Re: Coercion

From: Don Winterstein <dfwinterstein@msn.com>
Date: Thu Apr 15 2004 - 10:43:56 EDT

Howard Van Till wrote:

"OK, but the problem of theodicy is present in full force as soon as you
posit that God is able and willing on occasion to "do such choosing (or
perform a miracle) if and whenever he wants to." The hard question is, "Why
does God choose to use this form of power on some occasions but not others?"
One solution that you here propose is to say something like, "since the
question is impossible for us to answer, let's just posit that God does have
an answer and it's a good one." Some people obviously are satisfied with
that; others are not. Some might see it as a clever way to give the
appearance of dodging the issue, but it is nonetheless vacuous."

I don't see how this kind of arguing is so vacuous, especially if one can imagine a really compelling reason why God might want his creation to operate quite independently of himself, as I can. This is especially true if one additionally cannot believe the world is capable of creating itself, no matter how well-gifted its components may be--as I can't. (That is, I can believe it up to a point, where only very simple systems are involved, but not to completion, where unimaginably complex systems are involved.)

The alternative, to expect that God should intervene in every case where someone seems to be "suffering unfairly" would ultimately lead to expectations that God should intervene in every case where any "harm" comes to anyone, which would inevitably lead to expectations that everyone should live forever in perfect health, lavish wealth and total comfort--otherwise God would be evil!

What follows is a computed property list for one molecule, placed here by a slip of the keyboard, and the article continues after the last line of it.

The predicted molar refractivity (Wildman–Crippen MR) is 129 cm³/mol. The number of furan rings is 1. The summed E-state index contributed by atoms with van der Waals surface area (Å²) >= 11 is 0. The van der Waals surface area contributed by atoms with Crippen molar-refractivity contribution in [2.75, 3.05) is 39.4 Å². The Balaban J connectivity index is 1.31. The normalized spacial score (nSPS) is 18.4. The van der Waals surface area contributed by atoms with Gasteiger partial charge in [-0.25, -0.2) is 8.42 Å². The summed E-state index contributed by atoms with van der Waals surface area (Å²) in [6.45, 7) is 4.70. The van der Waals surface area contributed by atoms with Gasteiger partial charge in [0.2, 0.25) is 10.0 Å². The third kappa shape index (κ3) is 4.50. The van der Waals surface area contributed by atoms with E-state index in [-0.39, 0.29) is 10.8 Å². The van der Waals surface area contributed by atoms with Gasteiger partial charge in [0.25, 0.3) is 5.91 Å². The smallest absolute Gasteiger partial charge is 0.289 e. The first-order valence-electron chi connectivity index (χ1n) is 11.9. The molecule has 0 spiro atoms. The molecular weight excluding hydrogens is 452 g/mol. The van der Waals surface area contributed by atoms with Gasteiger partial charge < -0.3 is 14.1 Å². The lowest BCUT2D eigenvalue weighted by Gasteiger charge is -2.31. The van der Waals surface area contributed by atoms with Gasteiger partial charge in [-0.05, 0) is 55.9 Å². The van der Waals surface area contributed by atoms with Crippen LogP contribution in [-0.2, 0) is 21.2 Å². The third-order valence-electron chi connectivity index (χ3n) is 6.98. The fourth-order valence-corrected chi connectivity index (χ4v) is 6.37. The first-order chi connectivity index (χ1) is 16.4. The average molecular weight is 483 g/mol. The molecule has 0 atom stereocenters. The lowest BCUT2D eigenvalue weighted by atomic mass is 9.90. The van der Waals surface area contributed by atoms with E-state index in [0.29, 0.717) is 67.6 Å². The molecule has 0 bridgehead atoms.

We all have genetic defects. Some just show up earlier and/or more obviously than others, and some cause more suffering than others. We all die. This to me obviously means that defects, illnesses, disasters, catastrophes are all part of the plan--for this life. But Christians believe there's something better beyond all that.

So why shouldn't God intervene when it would advance his cause but not intervene when it would damage his cause? And why should it be so hard to believe that God has a cause in this world other than having everyone live forever in perfect health, lavish wealth and total comfort?

Don

  ----- Original Message -----
  From: Howard J. Van Till<mailto:hvantill@sbcglobal.net>
  To: pruest@mysunrise.ch<mailto:pruest@mysunrise.ch>
  Cc: asa@calvin.edu<mailto:asa@calvin.edu>
  Sent: Thursday, April 15, 2004 6:49 AM
  Subject: Re: Coercion

  Peter,

  Thanks for your reply. I'll make a few comments in response.

  On 4/15/04 12:48 AM, "Peter Ruest" <pruest@mail-ms.sunrise.ch<mailto:pruest@mail-ms.sunrise.ch>> wrote:

> Although, obviously, this situation is a serious problem for me on the
> personal side, it is none of the theoretical problem you seem to suspect
> behind it. I never claimed God is choosing the outcome of all or even an
> appreciable fraction of quantum events, just that he may do such
> choosing if and whenever he wants to, and that this might be involved in
> some, many or all of those of his actions the bible labels as "creating"
> during the normal course of his providential sustaining of the creation.

  Yes, I understand that this is your proposal. It is similar to something
  that Bob Russell at CTNS has posited as well. One of its interesting
  features is that, on a technical level, it does not entail God coercing
  quantum systems to do things contrary to their natural capabilities. It
  simply entails God's choosing that they do one particular thing among many